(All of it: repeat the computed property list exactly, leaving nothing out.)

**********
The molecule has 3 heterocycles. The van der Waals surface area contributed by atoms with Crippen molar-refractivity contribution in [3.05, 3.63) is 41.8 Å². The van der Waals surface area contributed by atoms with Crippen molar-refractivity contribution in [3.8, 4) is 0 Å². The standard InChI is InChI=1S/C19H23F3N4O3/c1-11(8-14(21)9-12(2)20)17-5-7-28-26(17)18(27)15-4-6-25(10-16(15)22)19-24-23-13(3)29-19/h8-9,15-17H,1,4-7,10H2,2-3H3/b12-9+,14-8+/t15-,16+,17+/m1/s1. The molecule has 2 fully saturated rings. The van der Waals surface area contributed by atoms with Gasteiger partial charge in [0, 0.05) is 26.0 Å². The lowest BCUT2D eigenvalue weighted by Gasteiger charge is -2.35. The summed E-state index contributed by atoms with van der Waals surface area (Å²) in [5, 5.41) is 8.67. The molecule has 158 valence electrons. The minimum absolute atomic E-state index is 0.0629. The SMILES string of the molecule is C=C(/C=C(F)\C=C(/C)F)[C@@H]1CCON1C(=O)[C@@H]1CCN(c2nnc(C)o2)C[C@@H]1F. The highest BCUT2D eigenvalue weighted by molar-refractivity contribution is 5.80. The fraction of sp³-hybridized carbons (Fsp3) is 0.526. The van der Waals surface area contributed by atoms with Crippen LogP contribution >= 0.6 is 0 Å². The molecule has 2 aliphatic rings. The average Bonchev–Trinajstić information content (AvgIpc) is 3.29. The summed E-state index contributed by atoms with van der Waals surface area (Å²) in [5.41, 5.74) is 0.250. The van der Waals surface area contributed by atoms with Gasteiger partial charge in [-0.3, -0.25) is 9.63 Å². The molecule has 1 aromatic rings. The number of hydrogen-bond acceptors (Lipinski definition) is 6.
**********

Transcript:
The molecule has 3 heterocycles. The van der Waals surface area contributed by atoms with Crippen molar-refractivity contribution in [3.05, 3.63) is 41.8 Å². The van der Waals surface area contributed by atoms with Crippen molar-refractivity contribution in [3.8, 4) is 0 Å². The standard InChI is InChI=1S/C19H23F3N4O3/c1-11(8-14(21)9-12(2)20)17-5-7-28-26(17)18(27)15-4-6-25(10-16(15)22)19-24-23-13(3)29-19/h8-9,15-17H,1,4-7,10H2,2-3H3/b12-9+,14-8+/t15-,16+,17+/m1/s1. The molecule has 2 fully saturated rings. The van der Waals surface area contributed by atoms with Gasteiger partial charge in [0, 0.05) is 26.0 Å². The lowest BCUT2D eigenvalue weighted by Gasteiger charge is -2.35. The summed E-state index contributed by atoms with van der Waals surface area (Å²) in [5, 5.41) is 8.67. The molecule has 158 valence electrons. The minimum absolute atomic E-state index is 0.0629. The SMILES string of the molecule is C=C(/C=C(F)\C=C(/C)F)[C@@H]1CCON1C(=O)[C@@H]1CCN(c2nnc(C)o2)C[C@@H]1F. The highest BCUT2D eigenvalue weighted by molar-refractivity contribution is 5.80. The fraction of sp³-hybridized carbons (Fsp3) is 0.526. The van der Waals surface area contributed by atoms with Crippen LogP contribution >= 0.6 is 0 Å². The molecule has 2 aliphatic rings. The average Bonchev–Trinajstić information content (AvgIpc) is 3.29. The summed E-state index contributed by atoms with van der Waals surface area (Å²) in [5.41, 5.74) is 0.250. The van der Waals surface area contributed by atoms with Gasteiger partial charge in [-0.3, -0.25) is 9.63 Å². The molecule has 1 aromatic rings. The number of hydrogen-bond acceptors (Lipinski definition) is 6.